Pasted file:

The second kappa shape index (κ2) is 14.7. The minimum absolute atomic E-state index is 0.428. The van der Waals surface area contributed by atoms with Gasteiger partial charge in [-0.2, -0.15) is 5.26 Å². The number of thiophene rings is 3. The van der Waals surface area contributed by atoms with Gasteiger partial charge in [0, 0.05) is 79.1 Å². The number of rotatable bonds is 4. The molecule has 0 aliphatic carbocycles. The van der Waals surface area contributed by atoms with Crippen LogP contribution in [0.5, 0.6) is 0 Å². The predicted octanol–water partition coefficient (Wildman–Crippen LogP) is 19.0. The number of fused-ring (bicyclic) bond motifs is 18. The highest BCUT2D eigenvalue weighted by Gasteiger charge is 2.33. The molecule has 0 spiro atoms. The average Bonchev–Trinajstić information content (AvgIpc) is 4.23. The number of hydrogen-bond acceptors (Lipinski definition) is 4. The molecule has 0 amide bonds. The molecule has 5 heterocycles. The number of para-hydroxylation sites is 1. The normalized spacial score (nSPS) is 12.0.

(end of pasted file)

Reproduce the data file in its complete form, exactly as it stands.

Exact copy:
The second kappa shape index (κ2) is 14.7. The minimum absolute atomic E-state index is 0.428. The van der Waals surface area contributed by atoms with Gasteiger partial charge in [-0.2, -0.15) is 5.26 Å². The number of thiophene rings is 3. The van der Waals surface area contributed by atoms with Gasteiger partial charge in [0, 0.05) is 79.1 Å². The number of rotatable bonds is 4. The molecule has 0 aliphatic carbocycles. The van der Waals surface area contributed by atoms with Crippen LogP contribution in [0.5, 0.6) is 0 Å². The predicted octanol–water partition coefficient (Wildman–Crippen LogP) is 19.0. The number of fused-ring (bicyclic) bond motifs is 18. The highest BCUT2D eigenvalue weighted by Gasteiger charge is 2.33. The molecule has 0 spiro atoms. The average Bonchev–Trinajstić information content (AvgIpc) is 4.23. The number of hydrogen-bond acceptors (Lipinski definition) is 4. The molecule has 0 amide bonds. The molecule has 5 heterocycles. The number of para-hydroxylation sites is 1. The normalized spacial score (nSPS) is 12.0.